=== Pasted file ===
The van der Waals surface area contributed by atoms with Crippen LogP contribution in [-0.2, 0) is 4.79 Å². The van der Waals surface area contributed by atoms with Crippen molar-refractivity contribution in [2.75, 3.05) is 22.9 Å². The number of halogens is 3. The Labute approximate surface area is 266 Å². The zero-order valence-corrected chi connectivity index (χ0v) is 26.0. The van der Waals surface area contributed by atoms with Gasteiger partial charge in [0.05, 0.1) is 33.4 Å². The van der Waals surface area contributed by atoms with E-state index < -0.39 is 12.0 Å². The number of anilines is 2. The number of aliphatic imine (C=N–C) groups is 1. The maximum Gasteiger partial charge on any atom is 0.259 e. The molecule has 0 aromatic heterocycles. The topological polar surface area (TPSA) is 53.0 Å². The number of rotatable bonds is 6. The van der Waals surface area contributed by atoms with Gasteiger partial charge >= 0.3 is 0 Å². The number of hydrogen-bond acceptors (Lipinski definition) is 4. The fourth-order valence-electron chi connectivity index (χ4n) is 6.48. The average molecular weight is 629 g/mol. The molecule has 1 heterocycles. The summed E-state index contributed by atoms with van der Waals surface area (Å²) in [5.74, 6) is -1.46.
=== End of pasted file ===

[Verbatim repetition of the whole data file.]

The van der Waals surface area contributed by atoms with Crippen LogP contribution in [-0.2, 0) is 4.79 Å². The van der Waals surface area contributed by atoms with Crippen molar-refractivity contribution in [2.75, 3.05) is 22.9 Å². The number of halogens is 3. The Labute approximate surface area is 266 Å². The zero-order valence-corrected chi connectivity index (χ0v) is 26.0. The van der Waals surface area contributed by atoms with Gasteiger partial charge in [0.05, 0.1) is 33.4 Å². The van der Waals surface area contributed by atoms with E-state index < -0.39 is 12.0 Å². The number of anilines is 2. The number of aliphatic imine (C=N–C) groups is 1. The maximum Gasteiger partial charge on any atom is 0.259 e. The molecule has 0 aromatic heterocycles. The topological polar surface area (TPSA) is 53.0 Å². The number of rotatable bonds is 6. The van der Waals surface area contributed by atoms with Gasteiger partial charge >= 0.3 is 0 Å². The number of hydrogen-bond acceptors (Lipinski definition) is 4. The fourth-order valence-electron chi connectivity index (χ4n) is 6.48. The average molecular weight is 629 g/mol. The molecule has 1 heterocycles. The summed E-state index contributed by atoms with van der Waals surface area (Å²) in [5.74, 6) is -1.46.